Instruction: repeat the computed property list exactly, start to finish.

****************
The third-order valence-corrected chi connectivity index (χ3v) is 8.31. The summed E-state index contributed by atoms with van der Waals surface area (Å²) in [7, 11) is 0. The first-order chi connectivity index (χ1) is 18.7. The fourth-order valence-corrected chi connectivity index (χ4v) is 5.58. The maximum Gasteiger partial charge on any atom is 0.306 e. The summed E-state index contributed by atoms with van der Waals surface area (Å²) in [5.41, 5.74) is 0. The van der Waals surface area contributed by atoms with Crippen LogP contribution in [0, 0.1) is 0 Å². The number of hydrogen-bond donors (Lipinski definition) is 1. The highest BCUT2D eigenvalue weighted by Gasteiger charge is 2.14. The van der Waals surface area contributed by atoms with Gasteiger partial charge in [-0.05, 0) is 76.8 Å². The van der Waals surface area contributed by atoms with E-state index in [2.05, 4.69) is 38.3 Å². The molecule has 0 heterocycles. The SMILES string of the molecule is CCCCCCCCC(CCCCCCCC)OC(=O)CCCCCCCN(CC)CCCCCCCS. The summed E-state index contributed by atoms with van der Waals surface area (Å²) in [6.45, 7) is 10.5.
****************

The third-order valence-corrected chi connectivity index (χ3v) is 8.31. The summed E-state index contributed by atoms with van der Waals surface area (Å²) in [7, 11) is 0. The first-order chi connectivity index (χ1) is 18.7. The fourth-order valence-corrected chi connectivity index (χ4v) is 5.58. The maximum Gasteiger partial charge on any atom is 0.306 e. The summed E-state index contributed by atoms with van der Waals surface area (Å²) in [5.41, 5.74) is 0. The van der Waals surface area contributed by atoms with Crippen LogP contribution in [0, 0.1) is 0 Å². The number of hydrogen-bond donors (Lipinski definition) is 1. The highest BCUT2D eigenvalue weighted by Gasteiger charge is 2.14. The van der Waals surface area contributed by atoms with Gasteiger partial charge in [-0.05, 0) is 76.8 Å². The van der Waals surface area contributed by atoms with E-state index in [2.05, 4.69) is 38.3 Å². The molecule has 0 heterocycles. The SMILES string of the molecule is CCCCCCCCC(CCCCCCCC)OC(=O)CCCCCCCN(CC)CCCCCCCS. The summed E-state index contributed by atoms with van der Waals surface area (Å²) in [6.45, 7) is 10.5.